DM vendors have a different version of the story. They have been none too happy about the DMPC role in DM contract negotiations. "Al drags us in to a DM contract negotiation by the scruff of our necks. He works for and gets paid by the guys who are already the big gorillas -- the health plans. We know that if we don't play the game Al's way we won't even be invited to bid for the next contract. 

"But our biggest beef has been the DMPC emphasis on requiring financial guarantees to win contracts. Once the negotiations start, Al squeezes the vendors on price. He has taken all the margins out of being a DM vendor and has brought premature commoditization to an industry that has struggled to get established. The overemphasis on price creates a win/lose contracting model, with savings achieved by the health plan coming out of the DM vendors' pockets." 


The DMPC business model is shifting:

FROM: emphasizing FINANCIAL GUARANTEES as the primary factor in DM contracting 

TO: emphasizing FINANCIAL GUARANTEES and BIOSTATISTICAL VALIDITY, i.e., emphasis on accurate measurement and improvement in statistically valid outcomes in DM contracts.

It's beyond the scope of this article, but the topic of DM measurement is strewn with methodological challenges: regression to the mean, selection bias, motivation bias, presence or absence of comorbid conditions, etc. Sound confusing? Good, then you've got the picture.

Put in plain old English, Al's realigned business model goes beyond "Show me the money" to "Show me the money and prove the outcomes are real".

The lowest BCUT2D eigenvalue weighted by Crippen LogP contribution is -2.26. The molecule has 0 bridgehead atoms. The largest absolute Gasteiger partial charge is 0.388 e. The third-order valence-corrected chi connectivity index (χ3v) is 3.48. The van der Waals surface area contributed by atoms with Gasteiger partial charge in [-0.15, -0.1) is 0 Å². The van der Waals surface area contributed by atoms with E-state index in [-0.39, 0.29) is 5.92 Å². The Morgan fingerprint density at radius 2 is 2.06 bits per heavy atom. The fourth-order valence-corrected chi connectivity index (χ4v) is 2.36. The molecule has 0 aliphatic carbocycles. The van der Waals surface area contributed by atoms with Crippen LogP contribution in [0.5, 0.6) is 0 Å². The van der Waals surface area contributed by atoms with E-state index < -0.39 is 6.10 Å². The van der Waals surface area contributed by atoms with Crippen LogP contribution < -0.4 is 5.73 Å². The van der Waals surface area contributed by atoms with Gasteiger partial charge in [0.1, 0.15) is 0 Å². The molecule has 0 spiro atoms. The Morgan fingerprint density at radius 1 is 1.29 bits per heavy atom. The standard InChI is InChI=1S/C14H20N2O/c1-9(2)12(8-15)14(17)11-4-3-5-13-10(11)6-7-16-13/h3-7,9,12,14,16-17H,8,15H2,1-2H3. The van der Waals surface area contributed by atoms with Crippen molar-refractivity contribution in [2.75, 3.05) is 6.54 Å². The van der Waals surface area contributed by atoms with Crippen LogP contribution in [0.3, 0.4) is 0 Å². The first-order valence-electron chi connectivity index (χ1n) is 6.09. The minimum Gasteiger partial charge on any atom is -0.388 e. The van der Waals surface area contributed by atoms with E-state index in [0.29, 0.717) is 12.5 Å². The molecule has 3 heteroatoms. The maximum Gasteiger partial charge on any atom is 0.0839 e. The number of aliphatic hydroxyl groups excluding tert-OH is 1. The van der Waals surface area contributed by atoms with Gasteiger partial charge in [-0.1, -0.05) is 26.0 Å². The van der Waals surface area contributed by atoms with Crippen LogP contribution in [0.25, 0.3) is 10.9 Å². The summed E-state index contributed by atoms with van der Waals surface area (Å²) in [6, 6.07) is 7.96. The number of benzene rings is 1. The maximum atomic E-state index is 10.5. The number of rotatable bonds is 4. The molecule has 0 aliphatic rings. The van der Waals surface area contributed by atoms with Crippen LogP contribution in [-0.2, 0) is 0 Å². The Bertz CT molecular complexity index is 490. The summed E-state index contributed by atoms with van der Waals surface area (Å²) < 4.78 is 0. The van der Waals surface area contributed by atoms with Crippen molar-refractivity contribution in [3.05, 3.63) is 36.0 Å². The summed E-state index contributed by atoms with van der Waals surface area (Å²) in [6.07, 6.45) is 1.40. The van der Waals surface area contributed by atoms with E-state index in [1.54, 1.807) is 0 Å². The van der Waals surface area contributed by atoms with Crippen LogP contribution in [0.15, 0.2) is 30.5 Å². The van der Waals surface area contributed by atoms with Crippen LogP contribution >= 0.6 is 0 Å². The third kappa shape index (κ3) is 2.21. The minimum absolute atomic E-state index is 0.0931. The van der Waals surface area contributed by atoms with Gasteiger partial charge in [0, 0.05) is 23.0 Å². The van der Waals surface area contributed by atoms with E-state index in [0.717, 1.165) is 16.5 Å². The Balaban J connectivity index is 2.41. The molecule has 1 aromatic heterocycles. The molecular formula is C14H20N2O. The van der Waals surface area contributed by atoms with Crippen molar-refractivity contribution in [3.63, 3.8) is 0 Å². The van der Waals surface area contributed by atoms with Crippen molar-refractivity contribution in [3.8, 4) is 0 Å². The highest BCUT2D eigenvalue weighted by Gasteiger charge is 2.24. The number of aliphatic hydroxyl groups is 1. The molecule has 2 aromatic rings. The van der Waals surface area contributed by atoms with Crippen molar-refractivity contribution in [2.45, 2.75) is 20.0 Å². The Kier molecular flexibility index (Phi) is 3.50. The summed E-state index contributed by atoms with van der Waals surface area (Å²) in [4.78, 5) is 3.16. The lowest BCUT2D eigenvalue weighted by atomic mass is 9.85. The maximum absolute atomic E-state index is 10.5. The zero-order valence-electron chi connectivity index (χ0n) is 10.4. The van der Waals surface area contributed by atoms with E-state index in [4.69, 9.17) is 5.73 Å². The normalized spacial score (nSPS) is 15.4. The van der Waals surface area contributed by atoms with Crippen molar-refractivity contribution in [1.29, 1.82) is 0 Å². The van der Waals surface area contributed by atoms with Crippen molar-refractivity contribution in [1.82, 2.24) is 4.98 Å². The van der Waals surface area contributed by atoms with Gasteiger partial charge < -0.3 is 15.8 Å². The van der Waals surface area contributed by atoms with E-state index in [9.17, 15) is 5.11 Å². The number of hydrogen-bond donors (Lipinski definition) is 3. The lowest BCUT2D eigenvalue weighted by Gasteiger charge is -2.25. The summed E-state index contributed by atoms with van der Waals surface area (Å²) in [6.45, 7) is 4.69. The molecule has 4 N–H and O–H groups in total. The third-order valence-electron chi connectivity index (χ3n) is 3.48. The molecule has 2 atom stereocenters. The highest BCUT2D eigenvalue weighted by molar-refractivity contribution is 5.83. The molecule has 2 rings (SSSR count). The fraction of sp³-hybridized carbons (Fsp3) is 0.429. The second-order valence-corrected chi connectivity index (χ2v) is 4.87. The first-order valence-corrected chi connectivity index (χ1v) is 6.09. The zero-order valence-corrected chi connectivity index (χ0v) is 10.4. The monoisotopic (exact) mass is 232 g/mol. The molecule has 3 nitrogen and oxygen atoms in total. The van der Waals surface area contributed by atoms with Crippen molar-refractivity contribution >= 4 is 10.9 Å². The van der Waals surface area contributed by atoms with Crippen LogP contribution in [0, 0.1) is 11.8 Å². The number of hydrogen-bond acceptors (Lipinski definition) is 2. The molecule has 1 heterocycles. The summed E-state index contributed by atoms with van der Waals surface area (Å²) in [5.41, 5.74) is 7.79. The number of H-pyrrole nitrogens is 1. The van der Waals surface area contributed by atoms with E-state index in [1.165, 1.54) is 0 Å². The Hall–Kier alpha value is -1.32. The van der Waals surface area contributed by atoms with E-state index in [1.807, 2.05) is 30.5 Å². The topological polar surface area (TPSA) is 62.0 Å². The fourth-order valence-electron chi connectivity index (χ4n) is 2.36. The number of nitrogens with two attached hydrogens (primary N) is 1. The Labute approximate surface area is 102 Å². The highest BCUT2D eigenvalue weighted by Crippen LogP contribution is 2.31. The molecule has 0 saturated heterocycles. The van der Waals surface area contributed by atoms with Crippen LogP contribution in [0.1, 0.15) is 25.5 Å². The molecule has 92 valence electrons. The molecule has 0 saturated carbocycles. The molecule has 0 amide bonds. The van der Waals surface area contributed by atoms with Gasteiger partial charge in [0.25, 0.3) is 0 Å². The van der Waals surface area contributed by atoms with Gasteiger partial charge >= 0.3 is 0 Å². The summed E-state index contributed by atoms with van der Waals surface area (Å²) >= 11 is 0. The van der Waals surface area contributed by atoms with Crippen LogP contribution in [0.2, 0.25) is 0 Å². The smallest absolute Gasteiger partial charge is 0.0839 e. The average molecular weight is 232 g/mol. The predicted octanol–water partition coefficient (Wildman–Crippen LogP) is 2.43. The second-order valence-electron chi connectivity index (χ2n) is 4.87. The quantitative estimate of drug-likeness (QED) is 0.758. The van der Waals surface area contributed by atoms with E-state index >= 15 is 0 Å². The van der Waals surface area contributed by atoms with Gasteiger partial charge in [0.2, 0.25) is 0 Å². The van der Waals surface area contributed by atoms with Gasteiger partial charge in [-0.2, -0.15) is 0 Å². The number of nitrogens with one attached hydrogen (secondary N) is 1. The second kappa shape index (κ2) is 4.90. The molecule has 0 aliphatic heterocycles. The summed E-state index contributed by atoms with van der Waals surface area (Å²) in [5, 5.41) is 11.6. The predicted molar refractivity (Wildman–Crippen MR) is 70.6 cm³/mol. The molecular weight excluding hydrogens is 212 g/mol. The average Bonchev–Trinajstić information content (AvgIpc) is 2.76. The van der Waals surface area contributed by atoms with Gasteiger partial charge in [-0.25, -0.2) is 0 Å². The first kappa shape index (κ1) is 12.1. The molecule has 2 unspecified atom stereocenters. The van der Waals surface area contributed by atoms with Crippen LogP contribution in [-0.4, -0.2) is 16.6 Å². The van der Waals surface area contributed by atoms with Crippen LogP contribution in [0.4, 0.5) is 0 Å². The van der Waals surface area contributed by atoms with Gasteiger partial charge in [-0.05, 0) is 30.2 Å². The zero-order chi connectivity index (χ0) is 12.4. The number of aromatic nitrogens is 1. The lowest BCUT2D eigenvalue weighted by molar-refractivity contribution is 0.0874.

Al believes the DMPC new approach better aligns the economic incentives for the health plan and the DM vendor. "The difference is huge. At many points along the way in the assumptions--physician buy-in, immediacy of patient referrals from case management, timely data transfer, and finding hard-to-find patients, to name just some--the RFP is set up so that the more the health plan cooperates, the better the financial deal it gets. 

"For example, the vendor wants newly diagnosed members offered the program as soon as the health plan knows about them. The sooner a member enrolls, the better the member does. In the RFP, the health plan targets an early-referral percentage. If it refers more, the vendor commits to greater savings. If it refers fewer, the vendor's contractual commitments are relaxed a bit. Incentives are thus aligned for the health plan to identify potential participants earlier."


While the change is subtle, the impact will be dramatic. The realignment of the DMPC business model is good news both for DM vendors and for health plan purchasers.

The realignment of the DMPC business model parallels the shift in emphasis occurring in the broader health care environment -- from one of emphasizing primarily cost to one emphasizing BOTH cost and quality improvement. This has SIGNIFICANT implications:

  1. Reduced emphasis on cutthroat pricing. Competitive pricing has created thin margins and has made it difficult to attract new investor capital to the DM industry.